Congenital heart defects could have their origin during very early pregnancy

December 13, 2012

The origins of congenital heart defects could be traced right back to the first stages of embryonic development - according to University of East Anglia (UEA) research.

Findings published today in the journal PLOS ONE show that the beginnings of important parts of the heart can be traced to very early stages of embryo development. The research has been funded by the British Heart Foundation.

Biologists investigated chicken eggs at the gastrulation stage - between 12 and 14 hours after fertilisation.

They found that some cells would go on to create the anterior and secondary heart fields - after the initial formation of a primitive linear heart tube.

This method of understanding the correlation between the embryonic origin of cells and later stages of development is called 'fate mapping'.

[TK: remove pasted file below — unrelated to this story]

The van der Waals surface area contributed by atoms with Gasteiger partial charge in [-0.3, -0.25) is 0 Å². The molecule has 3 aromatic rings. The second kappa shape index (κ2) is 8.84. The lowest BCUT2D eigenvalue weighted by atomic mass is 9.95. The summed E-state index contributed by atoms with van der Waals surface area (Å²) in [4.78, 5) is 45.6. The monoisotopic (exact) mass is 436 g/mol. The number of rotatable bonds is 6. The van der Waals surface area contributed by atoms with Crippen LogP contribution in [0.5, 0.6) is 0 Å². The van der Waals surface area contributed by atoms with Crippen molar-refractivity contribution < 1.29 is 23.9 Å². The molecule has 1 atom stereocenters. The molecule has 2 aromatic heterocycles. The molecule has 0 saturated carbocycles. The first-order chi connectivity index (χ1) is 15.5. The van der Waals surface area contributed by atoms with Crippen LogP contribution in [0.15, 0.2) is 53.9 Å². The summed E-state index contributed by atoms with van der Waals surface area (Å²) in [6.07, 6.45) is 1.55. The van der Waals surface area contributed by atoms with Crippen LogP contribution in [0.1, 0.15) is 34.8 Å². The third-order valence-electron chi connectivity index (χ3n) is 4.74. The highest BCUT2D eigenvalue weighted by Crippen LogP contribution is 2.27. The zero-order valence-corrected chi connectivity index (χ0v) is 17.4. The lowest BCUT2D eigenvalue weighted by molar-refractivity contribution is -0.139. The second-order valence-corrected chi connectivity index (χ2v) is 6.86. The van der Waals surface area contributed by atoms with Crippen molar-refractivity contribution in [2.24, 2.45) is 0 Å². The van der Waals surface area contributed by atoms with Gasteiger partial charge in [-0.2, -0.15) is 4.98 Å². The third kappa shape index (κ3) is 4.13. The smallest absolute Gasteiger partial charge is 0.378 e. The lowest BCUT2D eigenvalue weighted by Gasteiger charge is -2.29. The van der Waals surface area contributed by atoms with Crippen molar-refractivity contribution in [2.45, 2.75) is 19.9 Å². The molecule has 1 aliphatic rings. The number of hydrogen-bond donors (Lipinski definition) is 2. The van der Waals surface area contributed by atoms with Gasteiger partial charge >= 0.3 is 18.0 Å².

The addition of these early cells to the growing heart is crucial as it allows the heart to develop and form other important structures including the outflow tract.

The research is the first to 'fate map' the origin of the cells which contribute to the outflow tract in early stage embryos.

Many cardiac malformations present in newborns are associated with the outflow tract and it is hoped that understanding some of the underlying causes may be helpful to affected families.

Prof Andrea Münsterberg, from the school of Biological Sciences at UEA, said: "We were researching chick embryos, but the process of development in humans is very similar. However while the gastrulation stage takes place within just a few hours in chicks, it takes a little longer in humans and happens in the third week of pregnancy.

"It is likely that what we learn in chick embryos can be applied to human development. The next step in our research will be to identify the factors, which guide these early cardiac progenitor cells to the right place at the correct time."
-end-
'Fate mapping identifies the origin of SHF/AHF progenitors in the chick primitive streak' by Esther Camp (UEA), Susanne Dietrich (University of Portsmouth) and Andrea Münsterberg (UEA) is published by PLOS ONE on December 13, 2012.

University of East Anglia

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